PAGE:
Cars, jets, casinos, mansions: 4 red flags for money laundering

By Christine Duhaime | November 5th, 2019
Private jet trip advertised for whopping US$80k one way!

Lots is often written about red flags within a sector to spot money laundering but not much is written about cross-sectoral red flags that can help investigators identify potential money laundering, where the combination of factors in different sectors may increase the probability of the incidence of money laundering. These red flags are about image – they speak to typologies consistent with a need for the overt demonstration of wealth. The following are four quick red flags that together, may indicate money laundering:

  1. A person enters a Vancouver casino with wads of cash and gambles with it, not concerned about losses and often with one or two colleagues who equally have wads of cash, especially coupled with evidence that the person has no employment income going through their bank account, or they may have consistent employment income but the amounts they are gambling at a casino exceed their reported employment income.
  2. A person appears on private jet manifests for international travel, usually with others, and like the casino activity, that person has no reported employment income consistent with the ability to pay for private jet trips internationally. We once worked on an investigation for a file and obtained flight manifests for a specific purpose but it helped provide evidence for a different purpose altogether which we wouldn’t have had otherwise, so don’t discount the value of researching whether a person hired private jets to travel and more importantly, who flew with them.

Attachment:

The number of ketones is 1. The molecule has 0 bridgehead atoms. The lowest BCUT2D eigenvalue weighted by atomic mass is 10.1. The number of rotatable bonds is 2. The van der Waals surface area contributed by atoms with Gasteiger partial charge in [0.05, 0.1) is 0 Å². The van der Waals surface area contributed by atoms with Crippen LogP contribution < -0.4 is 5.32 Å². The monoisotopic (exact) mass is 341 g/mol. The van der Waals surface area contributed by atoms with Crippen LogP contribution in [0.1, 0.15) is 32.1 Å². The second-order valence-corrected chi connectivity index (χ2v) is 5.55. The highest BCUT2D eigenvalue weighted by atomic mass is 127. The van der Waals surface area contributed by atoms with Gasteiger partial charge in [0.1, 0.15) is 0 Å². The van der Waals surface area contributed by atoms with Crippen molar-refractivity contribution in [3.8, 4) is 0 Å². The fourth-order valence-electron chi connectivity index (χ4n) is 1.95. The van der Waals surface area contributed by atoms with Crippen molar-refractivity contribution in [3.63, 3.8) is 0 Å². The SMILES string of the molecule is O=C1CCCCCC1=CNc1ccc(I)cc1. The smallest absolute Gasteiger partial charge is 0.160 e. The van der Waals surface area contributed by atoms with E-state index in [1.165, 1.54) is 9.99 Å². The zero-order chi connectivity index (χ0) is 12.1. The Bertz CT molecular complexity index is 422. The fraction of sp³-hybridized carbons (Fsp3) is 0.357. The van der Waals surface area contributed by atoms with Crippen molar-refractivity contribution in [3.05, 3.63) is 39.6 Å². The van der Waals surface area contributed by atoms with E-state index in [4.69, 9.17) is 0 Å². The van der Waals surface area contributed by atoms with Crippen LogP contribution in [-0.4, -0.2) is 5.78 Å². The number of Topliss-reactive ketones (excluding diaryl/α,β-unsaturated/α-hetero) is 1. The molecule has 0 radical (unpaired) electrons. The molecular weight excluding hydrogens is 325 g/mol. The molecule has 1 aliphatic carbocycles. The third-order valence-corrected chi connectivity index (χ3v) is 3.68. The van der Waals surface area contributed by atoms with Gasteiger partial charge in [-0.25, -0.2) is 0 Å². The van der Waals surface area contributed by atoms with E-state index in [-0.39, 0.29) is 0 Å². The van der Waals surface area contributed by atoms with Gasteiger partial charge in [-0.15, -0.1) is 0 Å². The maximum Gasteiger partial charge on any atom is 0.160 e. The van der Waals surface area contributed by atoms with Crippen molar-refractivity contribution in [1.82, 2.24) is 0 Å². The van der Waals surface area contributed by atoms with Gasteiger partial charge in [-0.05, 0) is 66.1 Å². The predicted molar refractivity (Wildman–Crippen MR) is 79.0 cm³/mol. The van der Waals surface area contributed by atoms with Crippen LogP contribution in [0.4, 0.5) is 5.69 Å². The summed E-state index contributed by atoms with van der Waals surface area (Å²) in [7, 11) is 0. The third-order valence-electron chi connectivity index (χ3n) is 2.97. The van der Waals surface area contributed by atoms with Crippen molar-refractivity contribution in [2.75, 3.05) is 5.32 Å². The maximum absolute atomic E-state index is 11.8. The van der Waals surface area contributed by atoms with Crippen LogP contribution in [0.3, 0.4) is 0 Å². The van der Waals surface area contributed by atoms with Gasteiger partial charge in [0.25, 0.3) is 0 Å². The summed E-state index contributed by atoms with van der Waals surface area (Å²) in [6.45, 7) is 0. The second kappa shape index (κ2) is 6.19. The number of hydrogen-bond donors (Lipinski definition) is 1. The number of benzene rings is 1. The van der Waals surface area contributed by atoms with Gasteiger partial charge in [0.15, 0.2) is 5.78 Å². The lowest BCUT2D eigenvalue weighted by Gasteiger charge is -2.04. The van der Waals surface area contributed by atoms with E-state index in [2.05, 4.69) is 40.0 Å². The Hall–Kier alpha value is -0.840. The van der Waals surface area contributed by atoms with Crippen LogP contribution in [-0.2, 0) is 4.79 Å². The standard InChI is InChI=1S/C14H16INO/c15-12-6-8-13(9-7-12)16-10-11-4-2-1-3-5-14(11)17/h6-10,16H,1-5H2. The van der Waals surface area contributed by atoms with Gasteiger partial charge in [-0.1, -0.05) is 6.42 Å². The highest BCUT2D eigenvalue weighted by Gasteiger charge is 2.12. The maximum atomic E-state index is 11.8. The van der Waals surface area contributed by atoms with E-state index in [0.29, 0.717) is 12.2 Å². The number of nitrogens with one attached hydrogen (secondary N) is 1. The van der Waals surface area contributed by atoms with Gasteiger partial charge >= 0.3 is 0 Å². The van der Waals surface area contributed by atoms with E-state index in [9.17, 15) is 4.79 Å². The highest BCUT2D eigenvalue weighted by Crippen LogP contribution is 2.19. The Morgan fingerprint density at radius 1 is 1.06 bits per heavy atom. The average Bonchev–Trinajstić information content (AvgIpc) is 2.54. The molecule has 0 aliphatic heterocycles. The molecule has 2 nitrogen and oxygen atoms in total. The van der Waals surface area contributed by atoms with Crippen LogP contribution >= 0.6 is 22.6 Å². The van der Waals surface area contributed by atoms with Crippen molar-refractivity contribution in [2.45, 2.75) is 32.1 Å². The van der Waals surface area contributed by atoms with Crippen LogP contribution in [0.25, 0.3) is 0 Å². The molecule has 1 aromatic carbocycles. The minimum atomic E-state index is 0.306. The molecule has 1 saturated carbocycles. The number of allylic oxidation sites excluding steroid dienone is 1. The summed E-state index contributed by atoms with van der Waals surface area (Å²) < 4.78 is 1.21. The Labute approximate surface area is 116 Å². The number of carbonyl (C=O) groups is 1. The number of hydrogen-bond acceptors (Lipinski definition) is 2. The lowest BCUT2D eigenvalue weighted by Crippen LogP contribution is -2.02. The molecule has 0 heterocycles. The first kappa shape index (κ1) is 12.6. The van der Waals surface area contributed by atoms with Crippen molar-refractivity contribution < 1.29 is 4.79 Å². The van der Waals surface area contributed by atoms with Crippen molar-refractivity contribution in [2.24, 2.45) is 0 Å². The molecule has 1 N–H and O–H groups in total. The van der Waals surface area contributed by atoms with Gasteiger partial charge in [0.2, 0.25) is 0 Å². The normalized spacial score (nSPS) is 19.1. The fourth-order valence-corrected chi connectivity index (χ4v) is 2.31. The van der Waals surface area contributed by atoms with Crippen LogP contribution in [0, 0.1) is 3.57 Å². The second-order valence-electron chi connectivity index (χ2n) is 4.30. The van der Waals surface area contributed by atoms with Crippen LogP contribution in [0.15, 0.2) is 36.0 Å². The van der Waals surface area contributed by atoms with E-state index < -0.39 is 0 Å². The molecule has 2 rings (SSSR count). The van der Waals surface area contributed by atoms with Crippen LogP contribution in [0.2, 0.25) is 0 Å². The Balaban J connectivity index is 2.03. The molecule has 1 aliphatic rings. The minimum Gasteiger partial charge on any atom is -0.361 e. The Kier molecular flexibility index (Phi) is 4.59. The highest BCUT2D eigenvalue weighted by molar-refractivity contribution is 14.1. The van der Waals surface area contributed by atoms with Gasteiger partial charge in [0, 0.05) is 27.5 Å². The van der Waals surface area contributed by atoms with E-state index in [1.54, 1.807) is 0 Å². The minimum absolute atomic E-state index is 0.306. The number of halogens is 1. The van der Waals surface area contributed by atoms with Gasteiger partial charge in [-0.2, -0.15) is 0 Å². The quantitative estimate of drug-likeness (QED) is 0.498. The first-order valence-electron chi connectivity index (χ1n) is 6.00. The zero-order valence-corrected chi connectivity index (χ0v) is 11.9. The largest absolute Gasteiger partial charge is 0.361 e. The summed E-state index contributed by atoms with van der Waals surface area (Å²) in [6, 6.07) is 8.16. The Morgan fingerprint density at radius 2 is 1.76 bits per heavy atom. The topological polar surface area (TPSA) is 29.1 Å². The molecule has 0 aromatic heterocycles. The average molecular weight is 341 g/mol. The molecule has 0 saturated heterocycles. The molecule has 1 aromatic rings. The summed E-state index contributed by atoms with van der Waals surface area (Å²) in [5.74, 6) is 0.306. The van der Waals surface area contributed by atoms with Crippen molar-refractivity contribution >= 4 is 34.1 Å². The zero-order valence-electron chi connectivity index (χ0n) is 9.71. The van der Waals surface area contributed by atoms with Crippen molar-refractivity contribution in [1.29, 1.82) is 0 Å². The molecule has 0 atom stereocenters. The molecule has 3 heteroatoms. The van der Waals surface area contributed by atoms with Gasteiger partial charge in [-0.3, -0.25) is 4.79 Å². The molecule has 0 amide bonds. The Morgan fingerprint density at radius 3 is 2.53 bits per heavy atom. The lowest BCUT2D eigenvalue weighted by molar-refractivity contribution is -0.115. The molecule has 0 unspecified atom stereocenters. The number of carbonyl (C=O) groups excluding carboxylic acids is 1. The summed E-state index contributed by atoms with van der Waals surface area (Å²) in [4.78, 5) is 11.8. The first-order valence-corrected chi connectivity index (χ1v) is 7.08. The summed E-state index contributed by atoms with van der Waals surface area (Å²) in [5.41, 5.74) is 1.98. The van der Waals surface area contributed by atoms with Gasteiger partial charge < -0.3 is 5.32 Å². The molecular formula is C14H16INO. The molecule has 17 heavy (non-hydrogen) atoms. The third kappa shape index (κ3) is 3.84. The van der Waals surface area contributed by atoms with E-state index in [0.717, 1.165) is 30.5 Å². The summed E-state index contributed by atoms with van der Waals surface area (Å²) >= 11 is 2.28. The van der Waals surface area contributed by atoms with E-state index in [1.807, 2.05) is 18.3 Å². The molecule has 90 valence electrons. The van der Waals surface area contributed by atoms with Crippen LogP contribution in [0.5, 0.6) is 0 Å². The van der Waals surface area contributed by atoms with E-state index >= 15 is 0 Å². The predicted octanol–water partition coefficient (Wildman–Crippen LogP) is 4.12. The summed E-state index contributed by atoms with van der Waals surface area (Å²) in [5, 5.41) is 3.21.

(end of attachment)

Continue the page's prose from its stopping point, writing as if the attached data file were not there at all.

3. A person rents or leases expensive fast cars, often paying for the car rentals in cash and as above, there is no reported income to support the ability to fund expensive luxury vehicles.
  4. A person moves into a multi-bedroom mansion and there is no reported income to support the expense.

As you build your case as an investigator, depending upon the type of investigation, obtaining PZT footage of the person gambling with records of how much they and the people they were with brought into the casino is a first step.

Depending upon your agency, private jet manifests are also straight forward and fast to obtain. The manifests are important because they tell you who the person does business with closely, which may lead to being able to trace money between those parties. Private jet agencies make their prices available for the public so once you have manifests, you can tell how much they paid for private jet trips.

There are not that many exotic car rental and lease agencies in most cities and so this is fairly straightforward, especially if you have already obtained car plates to identify the car model and make when you appear at the rental agency to seek records. Keep in mind that those who rent private jets aren’t likely to hail a cab when they land at their destination; rather they are likely to have rented an expensive exotic car at the airport so that their image of wealth is maintained.

Housing is more difficult to obtain information, especially if the housing is rented but not impossible because usually the home owner is the direct landlord and they can provide copies of rental agreements.

The final step is assessing the luxury lifestyle spending of the person versus their employment income. Even at a rudimentary level, the salaries of most positions are publicly known and do not vary to a large degree and so investigators can tally up the monthly spend on cars, jets, casinos and mansions and see if it corresponds with employment income. If they are not consistent, then there may be red flags for potential money laundering.

Also check for a criminal record in jurisdictions where the person studied or previously had a job. If the person has a criminal record, the risks are more elevated, and if they have been de-risked by a bank, it means that a financial crime team formed an assessment that they were high risk for financial crime.

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